So I woke up a couple of mornings ago and for some reason had an urge to learn how to knit. Knitting is one of those skills that I think will be lost through each generation and it’s something that I absolutely love. That is receiving knitted goods that others have made, just to clarify. Knowing all the effort that someone has gone to to actually sit down and create a garment or blanket or toy. It really makes me feel all warm and fuzzy inside. The hours they have sat there thinking about the person they are making the article for. That is something that is made with a whole lot of love. I have been so so lucky to have aunties, mother-in-laws and grandmas who all knit and who have provided some beautiful things for our girls.

So anyway, I woke up the other morning with an urge to learn to knit while we are on the road. I think I must have had a dream about it or something. I mentioned it to Nic just in passing and I’m sure there was a slight roll to the eyes as if “yeah good one, add it to your list of bright ideas you would like to achieve.” Though he did smile and nod and acknowledge it which gave me that little inkling of plausibility I needed to make it feel like I could do it if I wanted to.

That morning I popped into town (the town of Otaki on the West Coast one hour North of Wellington and home to New Zealand’s first Maori tertiary Education Institute) to do some laundry while Nic had the girls at the playground.

While waiting for the laundry to finish, I strolled around a few shops (This never happens just to clarify so I was soaking this moment up big time). I picked up some second hand books for the girls from a local book shop and had a browse around an op shop. In this op shop, I just happened to come across a whole section of knitting gear. I asked one of the volunteer ladies (in her 70’s of course) if she could recommend me a couple of needles and wool that I might need to get me started (just in case I might want to take my thought process seriously, at least I would be geared up to go). My intention was to just watch a You Tube “How To” video or something when the time came. The beautiful old lady in the op shop just dropped everything and started rummaging through the needles while the other lady started looking for a scarf pattern. The ladies then started me with my very first knitting lesson.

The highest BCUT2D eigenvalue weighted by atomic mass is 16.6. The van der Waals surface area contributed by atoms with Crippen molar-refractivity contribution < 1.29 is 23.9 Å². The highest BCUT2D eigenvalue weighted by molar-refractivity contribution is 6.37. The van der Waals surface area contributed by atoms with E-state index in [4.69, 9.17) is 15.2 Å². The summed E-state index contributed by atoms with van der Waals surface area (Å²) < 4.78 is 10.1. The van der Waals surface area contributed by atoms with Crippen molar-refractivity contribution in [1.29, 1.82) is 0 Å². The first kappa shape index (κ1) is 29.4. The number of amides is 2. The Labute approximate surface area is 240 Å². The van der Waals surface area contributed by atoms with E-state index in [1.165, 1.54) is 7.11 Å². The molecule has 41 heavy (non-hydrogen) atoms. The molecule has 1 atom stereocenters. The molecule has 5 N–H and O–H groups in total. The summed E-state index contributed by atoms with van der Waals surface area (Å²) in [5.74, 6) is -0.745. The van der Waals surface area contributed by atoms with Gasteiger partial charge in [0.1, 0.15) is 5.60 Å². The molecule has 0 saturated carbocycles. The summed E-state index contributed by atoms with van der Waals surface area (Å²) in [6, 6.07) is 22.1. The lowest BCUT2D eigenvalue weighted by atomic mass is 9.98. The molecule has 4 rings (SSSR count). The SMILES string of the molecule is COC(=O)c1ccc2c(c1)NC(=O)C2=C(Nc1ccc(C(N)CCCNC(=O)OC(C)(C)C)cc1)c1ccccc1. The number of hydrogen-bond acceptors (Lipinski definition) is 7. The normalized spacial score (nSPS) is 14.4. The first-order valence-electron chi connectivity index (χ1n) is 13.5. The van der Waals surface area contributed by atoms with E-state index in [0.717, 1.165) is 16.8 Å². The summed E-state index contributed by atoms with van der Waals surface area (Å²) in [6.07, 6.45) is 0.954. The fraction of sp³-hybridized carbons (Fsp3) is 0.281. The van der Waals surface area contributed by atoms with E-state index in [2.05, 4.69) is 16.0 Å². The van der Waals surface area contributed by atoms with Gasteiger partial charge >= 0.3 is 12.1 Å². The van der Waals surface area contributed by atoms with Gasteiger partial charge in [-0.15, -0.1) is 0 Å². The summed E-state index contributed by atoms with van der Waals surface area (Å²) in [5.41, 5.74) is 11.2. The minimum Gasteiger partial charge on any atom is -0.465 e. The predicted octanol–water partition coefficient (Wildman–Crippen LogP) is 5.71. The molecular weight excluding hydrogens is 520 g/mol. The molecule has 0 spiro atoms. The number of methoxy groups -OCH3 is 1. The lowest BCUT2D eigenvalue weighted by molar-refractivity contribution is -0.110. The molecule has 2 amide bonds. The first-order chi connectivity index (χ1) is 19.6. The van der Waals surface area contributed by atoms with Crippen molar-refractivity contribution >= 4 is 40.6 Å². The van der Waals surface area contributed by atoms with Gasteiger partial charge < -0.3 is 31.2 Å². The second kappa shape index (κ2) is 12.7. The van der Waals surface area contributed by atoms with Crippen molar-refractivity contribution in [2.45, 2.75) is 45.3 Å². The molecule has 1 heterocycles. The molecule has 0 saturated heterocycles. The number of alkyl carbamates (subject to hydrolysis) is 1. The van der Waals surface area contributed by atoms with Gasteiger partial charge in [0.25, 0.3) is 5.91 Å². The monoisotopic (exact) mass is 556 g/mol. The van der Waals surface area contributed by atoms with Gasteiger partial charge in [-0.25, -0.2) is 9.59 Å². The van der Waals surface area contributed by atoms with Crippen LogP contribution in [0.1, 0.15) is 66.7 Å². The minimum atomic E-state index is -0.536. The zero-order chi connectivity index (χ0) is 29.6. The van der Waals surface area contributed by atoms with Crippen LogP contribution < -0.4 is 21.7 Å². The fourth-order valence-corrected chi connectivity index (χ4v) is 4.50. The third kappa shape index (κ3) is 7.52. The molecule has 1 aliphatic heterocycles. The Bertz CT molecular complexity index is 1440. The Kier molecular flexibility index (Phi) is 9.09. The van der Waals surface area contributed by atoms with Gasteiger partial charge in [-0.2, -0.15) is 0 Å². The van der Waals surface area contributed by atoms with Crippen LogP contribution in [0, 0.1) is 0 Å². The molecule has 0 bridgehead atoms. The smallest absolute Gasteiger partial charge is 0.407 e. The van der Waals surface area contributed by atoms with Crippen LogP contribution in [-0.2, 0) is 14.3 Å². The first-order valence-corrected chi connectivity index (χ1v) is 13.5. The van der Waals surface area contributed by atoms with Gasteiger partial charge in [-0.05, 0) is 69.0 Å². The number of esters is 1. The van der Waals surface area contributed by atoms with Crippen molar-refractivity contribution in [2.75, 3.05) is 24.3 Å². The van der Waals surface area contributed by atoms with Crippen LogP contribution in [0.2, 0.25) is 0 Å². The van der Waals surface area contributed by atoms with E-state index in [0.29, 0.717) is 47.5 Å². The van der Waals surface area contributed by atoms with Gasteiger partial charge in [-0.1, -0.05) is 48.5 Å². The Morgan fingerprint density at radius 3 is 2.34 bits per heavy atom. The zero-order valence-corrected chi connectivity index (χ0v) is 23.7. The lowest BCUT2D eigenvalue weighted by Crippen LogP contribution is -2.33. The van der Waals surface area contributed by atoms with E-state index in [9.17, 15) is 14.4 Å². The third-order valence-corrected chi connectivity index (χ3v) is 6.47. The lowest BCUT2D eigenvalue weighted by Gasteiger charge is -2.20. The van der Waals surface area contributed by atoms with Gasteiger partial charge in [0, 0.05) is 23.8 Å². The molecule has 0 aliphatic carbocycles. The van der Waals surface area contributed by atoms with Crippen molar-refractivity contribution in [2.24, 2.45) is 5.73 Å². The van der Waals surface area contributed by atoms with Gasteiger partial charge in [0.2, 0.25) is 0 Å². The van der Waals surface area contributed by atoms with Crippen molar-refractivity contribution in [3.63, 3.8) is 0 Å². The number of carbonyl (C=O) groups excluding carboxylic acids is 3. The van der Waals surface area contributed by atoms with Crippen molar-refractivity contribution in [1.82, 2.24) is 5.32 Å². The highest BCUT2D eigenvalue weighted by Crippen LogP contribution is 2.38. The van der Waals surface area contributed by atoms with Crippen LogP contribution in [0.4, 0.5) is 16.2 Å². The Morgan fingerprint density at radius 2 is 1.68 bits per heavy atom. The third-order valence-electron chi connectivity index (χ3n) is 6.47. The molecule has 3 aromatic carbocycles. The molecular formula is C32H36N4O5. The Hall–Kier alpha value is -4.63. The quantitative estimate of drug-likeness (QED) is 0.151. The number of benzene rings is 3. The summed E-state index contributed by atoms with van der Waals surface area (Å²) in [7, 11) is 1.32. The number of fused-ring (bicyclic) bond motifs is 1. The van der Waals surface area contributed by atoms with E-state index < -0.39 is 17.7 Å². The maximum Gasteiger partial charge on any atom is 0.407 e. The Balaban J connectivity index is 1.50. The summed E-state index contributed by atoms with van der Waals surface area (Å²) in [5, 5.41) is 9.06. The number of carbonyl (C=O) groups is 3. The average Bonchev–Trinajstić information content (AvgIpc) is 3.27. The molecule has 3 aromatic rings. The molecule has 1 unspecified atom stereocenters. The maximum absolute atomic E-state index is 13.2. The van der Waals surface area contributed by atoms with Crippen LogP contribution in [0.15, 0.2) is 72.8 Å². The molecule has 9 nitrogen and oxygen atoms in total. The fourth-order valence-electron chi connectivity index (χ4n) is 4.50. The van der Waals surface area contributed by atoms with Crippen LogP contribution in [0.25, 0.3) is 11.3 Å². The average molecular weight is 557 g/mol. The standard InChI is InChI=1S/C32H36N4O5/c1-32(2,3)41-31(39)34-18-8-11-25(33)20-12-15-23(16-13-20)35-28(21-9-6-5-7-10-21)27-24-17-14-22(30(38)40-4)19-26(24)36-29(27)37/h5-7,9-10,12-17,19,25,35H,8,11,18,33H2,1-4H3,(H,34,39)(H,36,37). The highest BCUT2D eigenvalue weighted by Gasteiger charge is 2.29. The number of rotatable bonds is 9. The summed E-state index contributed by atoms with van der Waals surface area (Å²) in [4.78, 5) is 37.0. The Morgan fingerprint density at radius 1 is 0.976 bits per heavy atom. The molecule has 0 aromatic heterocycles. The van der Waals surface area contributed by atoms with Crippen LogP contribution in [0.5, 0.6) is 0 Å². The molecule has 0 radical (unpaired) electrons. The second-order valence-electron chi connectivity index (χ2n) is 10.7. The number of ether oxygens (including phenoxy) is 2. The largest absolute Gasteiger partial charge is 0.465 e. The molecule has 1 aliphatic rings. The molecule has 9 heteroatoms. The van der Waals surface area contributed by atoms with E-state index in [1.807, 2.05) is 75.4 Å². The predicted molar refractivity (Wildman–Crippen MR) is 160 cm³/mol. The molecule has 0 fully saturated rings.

Obviously this whole saga meant something to me more than a quick knitting lesson. It was the fact that rather than a You Tube video, I got to connect with someone and she had such pleasure in being able to teach someone like me how to knit. It was the fact that I had the time to wander and take the opportunity to listen to this lady because I wasn’t too pressed for time with other things that needed to be done. It was listening to all the conversations of the locals who came in and out of the shop while I was there. How everyone in the town knew each other, books were shared, advice given, help offered, invites to gatherings offered. All in the space of 20 minutes I really got to see a bit about this town. I got to connect with this beautiful lady who took time out of her day and had so much patience with me.

When it came time to leave, they just gave me two sets of needles and a couple of balls of wool and sent me on my way.

Now I by no means have it sorted after that little knitting intro, but I have a taste and this taste has given me a whole new appreciation for the gifts we have been given and for the skills some ladies have. (Wow, it’s so tough! Respect to all of you knitters out there!). Whether or not I take up knitting or whether it will remain on the “Ideas” list, one cannot say. But I have the balls at easy arms reach above the bed.

I do love that if ever I need help in learning how to knit in future, I will never be far from a lady who is keen to help and has patience and time to teach me. At any coffee shop, op shop, fabric store or super market, I have my very own real life “how to” lessons at my fingertips.

I find while on the road, I yearn for these interactions with locals. Again, maybe because I have the time to really stop and listen or take in my surroundings and the whole environment. I have always been a little this way inclined. I’m always going on to Nic about my interactions with people. But I think since being on the road I feel a little more disconnected with people and my surroundings so I really yearn for these interactions with others. In a way we are a lot more isolated; living in our own little world, not as a part of a community, not surrounded by our friends and families and even slightly removed from society and the way society expects us to live to a certain extent. I think it is in this way that I perhaps cling to any interactions I have and take away so much more from them.